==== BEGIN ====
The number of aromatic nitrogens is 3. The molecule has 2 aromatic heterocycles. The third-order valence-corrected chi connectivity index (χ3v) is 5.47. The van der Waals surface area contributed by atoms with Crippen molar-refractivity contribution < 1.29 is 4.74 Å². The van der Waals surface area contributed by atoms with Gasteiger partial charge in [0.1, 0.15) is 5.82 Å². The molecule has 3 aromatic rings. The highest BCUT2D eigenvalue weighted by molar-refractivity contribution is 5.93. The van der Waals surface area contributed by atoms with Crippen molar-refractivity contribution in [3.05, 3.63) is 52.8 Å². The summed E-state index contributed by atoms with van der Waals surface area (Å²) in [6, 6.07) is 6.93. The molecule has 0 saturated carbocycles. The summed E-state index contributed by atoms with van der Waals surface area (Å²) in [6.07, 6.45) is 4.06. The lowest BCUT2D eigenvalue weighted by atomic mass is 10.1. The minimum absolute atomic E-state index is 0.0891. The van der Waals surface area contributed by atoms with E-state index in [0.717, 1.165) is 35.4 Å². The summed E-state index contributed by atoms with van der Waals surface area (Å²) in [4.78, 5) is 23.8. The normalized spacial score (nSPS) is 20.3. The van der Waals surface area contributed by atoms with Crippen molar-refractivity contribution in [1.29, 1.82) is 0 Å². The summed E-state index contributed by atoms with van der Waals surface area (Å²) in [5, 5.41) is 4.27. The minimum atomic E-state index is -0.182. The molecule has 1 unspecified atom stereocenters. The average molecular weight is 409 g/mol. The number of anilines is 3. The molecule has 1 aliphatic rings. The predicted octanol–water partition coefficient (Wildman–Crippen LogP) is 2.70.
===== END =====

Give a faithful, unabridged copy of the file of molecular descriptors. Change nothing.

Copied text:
The number of aromatic nitrogens is 3. The molecule has 2 aromatic heterocycles. The third-order valence-corrected chi connectivity index (χ3v) is 5.47. The van der Waals surface area contributed by atoms with Crippen molar-refractivity contribution < 1.29 is 4.74 Å². The van der Waals surface area contributed by atoms with Gasteiger partial charge in [0.1, 0.15) is 5.82 Å². The molecule has 3 aromatic rings. The highest BCUT2D eigenvalue weighted by molar-refractivity contribution is 5.93. The van der Waals surface area contributed by atoms with Crippen molar-refractivity contribution in [3.05, 3.63) is 52.8 Å². The summed E-state index contributed by atoms with van der Waals surface area (Å²) in [6, 6.07) is 6.93. The molecule has 0 saturated carbocycles. The summed E-state index contributed by atoms with van der Waals surface area (Å²) in [6.07, 6.45) is 4.06. The lowest BCUT2D eigenvalue weighted by atomic mass is 10.1. The minimum absolute atomic E-state index is 0.0891. The van der Waals surface area contributed by atoms with E-state index in [0.717, 1.165) is 35.4 Å². The summed E-state index contributed by atoms with van der Waals surface area (Å²) in [4.78, 5) is 23.8. The normalized spacial score (nSPS) is 20.3. The van der Waals surface area contributed by atoms with Crippen molar-refractivity contribution in [1.29, 1.82) is 0 Å². The summed E-state index contributed by atoms with van der Waals surface area (Å²) in [5, 5.41) is 4.27. The minimum atomic E-state index is -0.182. The molecule has 1 unspecified atom stereocenters. The average molecular weight is 409 g/mol. The number of anilines is 3. The molecule has 1 aliphatic rings. The predicted octanol–water partition coefficient (Wildman–Crippen LogP) is 2.70.